It should come as no surprise then, that moving is particularly stressful for people with autism, many of whom rely on consistency and structure to feel safe and secure.

Fortunately, there are strategies that can relieve much of the stress of moving. has put together these suggestions for making your move as stress free as possible.

1. Give advanced notice
And we mean a lot of it. Make sure that your child is aware of plans to move as soon as the details are final. This will allow your child more time to process the idea of relocating and to ask any questions and discuss any concerns they may have. recommends creating a calendar that provides visual representation of important dates related to the move.

2. Talk about the move
Let your child know why the move is necessary and focus on what the move will mean for their daily life. This is a good opportunity to tell your child about anything that may excite them about the move. For example, we’ll have room for an adaptive swing-set and a sensory room or the new house has a fenced-in yard so you can finally have the dog you’ve been wanting. Be prepared to tell your child everything you know about their new school, caregiver or day program. suggests creating a social story about the move to help decrease your child’s anxiety. Find an example of a social story on’s website.

3. Enlist your child’s help with packing
Packing can be one of the most stressful parts of moving for adults and children alike. But there are ways to make the process less stressful. If your child is capable, give them a job such as assembling or labeling boxes. Give your child as much control as possible about what to keep and what to give away. Allow your child to choose new bedding with their favorite character or theme, and within limits, let them have their say about paint colors and decorations. recommends saving your child’s room for last when it comes to packing up the house. This will minimize confusion and anxiety. If all else fails, bubble wrap is always good for some fun!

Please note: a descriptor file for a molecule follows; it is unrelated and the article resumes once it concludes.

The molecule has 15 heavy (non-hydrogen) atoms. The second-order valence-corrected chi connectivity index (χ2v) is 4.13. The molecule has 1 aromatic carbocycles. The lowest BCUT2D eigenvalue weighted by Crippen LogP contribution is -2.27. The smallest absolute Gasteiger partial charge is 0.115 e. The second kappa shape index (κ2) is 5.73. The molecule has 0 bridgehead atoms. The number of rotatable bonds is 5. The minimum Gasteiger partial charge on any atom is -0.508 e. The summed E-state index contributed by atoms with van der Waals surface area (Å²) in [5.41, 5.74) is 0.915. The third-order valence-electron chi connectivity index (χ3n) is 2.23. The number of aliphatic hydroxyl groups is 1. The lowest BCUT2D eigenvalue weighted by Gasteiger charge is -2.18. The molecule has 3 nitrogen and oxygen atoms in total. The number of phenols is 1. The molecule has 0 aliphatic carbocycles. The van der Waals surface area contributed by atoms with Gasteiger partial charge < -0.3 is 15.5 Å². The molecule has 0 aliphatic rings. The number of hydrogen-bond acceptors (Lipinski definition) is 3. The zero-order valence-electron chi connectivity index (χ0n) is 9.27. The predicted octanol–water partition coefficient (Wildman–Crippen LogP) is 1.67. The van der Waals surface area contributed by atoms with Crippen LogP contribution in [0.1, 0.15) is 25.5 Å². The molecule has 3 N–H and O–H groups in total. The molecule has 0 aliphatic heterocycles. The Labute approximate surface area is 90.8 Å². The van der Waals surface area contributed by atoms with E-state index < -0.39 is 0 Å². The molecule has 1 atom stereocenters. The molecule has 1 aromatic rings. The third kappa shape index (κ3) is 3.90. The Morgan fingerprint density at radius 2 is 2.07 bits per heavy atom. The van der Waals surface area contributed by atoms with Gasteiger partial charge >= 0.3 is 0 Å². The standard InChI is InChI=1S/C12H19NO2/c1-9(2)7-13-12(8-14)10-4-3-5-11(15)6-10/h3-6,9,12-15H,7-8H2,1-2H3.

4. Prepare your child for their new surroundings
If you’re moving to a community close to your current home, help your child get to know his new neighborhood by planning excursions around the region. If possible, take your child to visit their new home and walk around the neighborhood stopping at places your child is likely to enjoy. Is there a great ice cream parlor nearby? A movie theater showing their favorite film? A wonderful playground? Knowing these attractions are close to their new home will make the transition easier for your child. If you’re moving far away, assemble photographs of the new house and neighborhood and show them to your child frequently. This will help to prepare them for the move and feel more comfortable about what to expect.